“I have repeatedly said that the Golden Dawn should not be in the Parliament. This party is a disgrace for the Greek society. The fact that this party is third is indicative of the abjection of the Greek society,” he said.

He added that, “Golden Dawn surpasses the dictatorial beliefs. It’s a criminal organization. Those who support the Golden Dawn are individuals with an extremely low educational level”.’


Hope Not Hate: Hungarian government failing to shield Jews from right-wing hate. ‘Under the new constitution, which came into effect in 2011, all religious groups had to be re-certified by the government. Religious institutions are a major conduit for dispersing social funds in Hungary. The reason given by the government for the re-certification is that it wanted to be sure that those who claim religious status really are faith organizations before they receive funds.

But, Gall says, “There was no transparency to the process.” The government failed to make its criteria clear. “The result was that many churches were summarily deprived of their status as religious institutions.”

No mosques or Sikh gurdwalas were re-certified. Even the Methodist church was denied religious status initially, although it was restored after a year long appeal process.

The Orban government argues that the religious institutions certified represent the faiths of 95 percent of Hungarians who go to church and denies they are discriminating against any religious minority.’


SETimes: Officials disappointed in Islamic community’s boycott. ‘Macedonia Prime Minister Nikola Gruevski said he is disappointed that members of the Islamic Religious Community chose to boycott a world religious conference in Skopje in protest of what they termed “marginalisation” of Muslims in Macedonia.

“To boycott the dialogue means to boycott one’s self, and undermine the sincerity of the proclaimed values. The dialogue is the best and the most civilised manner to overcome every misunderstanding and problems, so nothing should condition the dialogue,” Gruevski said.

More than 250 domestic and foreign religious leaders and theology professors participated in the recent the conference, which focused on religious tolerance, respecting diversity and the contribution of media to the inter-religious and intercultural dialogue.’


BBC News: Moscow police swoop on suspected illegal migrants. ‘Police in the Russian capital Moscow say they have arrested 236 people suspected of being illegal migrants from Central Asia.

They were detained in an industrial zone. A further 154 Central Asians were arrested in a separate raid, Russian media report.

Russia increasingly relies on cheap labour from Central Asia, where many families depend on migrant earners.

But the issue of migration has fuelled social tensions.’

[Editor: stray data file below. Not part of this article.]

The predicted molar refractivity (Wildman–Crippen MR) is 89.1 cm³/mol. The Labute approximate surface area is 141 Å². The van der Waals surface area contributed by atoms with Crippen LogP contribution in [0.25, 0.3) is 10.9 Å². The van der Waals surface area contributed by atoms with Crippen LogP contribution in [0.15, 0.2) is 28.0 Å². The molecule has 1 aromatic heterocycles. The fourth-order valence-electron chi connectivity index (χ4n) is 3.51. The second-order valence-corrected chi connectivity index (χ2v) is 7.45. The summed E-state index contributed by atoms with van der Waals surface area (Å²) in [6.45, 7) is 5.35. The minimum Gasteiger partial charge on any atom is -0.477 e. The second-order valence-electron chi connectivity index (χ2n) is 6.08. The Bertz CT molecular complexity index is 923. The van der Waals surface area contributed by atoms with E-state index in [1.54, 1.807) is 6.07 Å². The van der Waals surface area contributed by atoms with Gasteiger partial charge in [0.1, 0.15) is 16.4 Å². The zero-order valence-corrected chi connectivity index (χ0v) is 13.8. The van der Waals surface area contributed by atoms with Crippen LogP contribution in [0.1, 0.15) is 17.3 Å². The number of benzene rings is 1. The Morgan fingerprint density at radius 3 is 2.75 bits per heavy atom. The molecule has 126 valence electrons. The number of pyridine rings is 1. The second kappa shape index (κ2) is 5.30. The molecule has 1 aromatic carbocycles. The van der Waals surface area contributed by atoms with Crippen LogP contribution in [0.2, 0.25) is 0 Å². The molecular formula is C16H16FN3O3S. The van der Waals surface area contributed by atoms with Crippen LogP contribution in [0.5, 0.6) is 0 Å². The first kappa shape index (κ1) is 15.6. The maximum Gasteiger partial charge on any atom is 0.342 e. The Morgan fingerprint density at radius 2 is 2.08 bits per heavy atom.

Video – JN1: Top Russian spy warns of returning jihadist threat. ‘A top Moscow official has said that spillover from the Syrian Civil War won’t stop in the Middle East, and that once the conflict is over Russia will face an renewed terrorist threat as Islamist fighters return home.

Alexander Bortnikov, head of Russia’s FSB, the follow-on organization to the Soviet-era KGB, said the Kremlin thinks about 200 Russian nationals are fighting in Syria, practically all on the sides of the rebels, and coming from Russia’s predominantly-Muslim Caucasus region.’

The Moscow Times: ‘Blasphemy Bill’ Signals Return to 18th-Century Morals, Activists Say. ‘Rights activists on Thursday ridiculed the notion that Russia is a secular state, saying draft legislation seeking tougher penalties for offending believers’ feelings shows the country is returning to 18th-century morals.

“Officials and religious leaders are leading us back to Peter the Great’s times,” Viktor Bondarenko, founder of rights group Russia for Everyone, said at a news conference held just a stone’s throw from Moscow’s Christ the Savior Cathedral.

“We are witnessing, or have witnessed, a clerical coup,” he said. “The Russian Orthodox Church is flouting the Constitution at will, openly and cynically violating the principle that all ethnic and religious groups should be treated equally.”

Banned under the Soviet Union, the Orthodox Church has flourished over the past two decades, assuming pride of place among the country’s many faiths.’

RAPSI: State Duma proposes restricted police access to banks. ‘Law enforcement agencies would have to obtain a court warrant for access to bank account information, according to amendment recommended for inclusion prior to the second reading of a bill on the prevention of illegal financial transactions. The amendments were proposed by the State Duma Committee on Financial Markets.

The amendments stipulate limiting access to individual and business accounts to court ordered warrants only.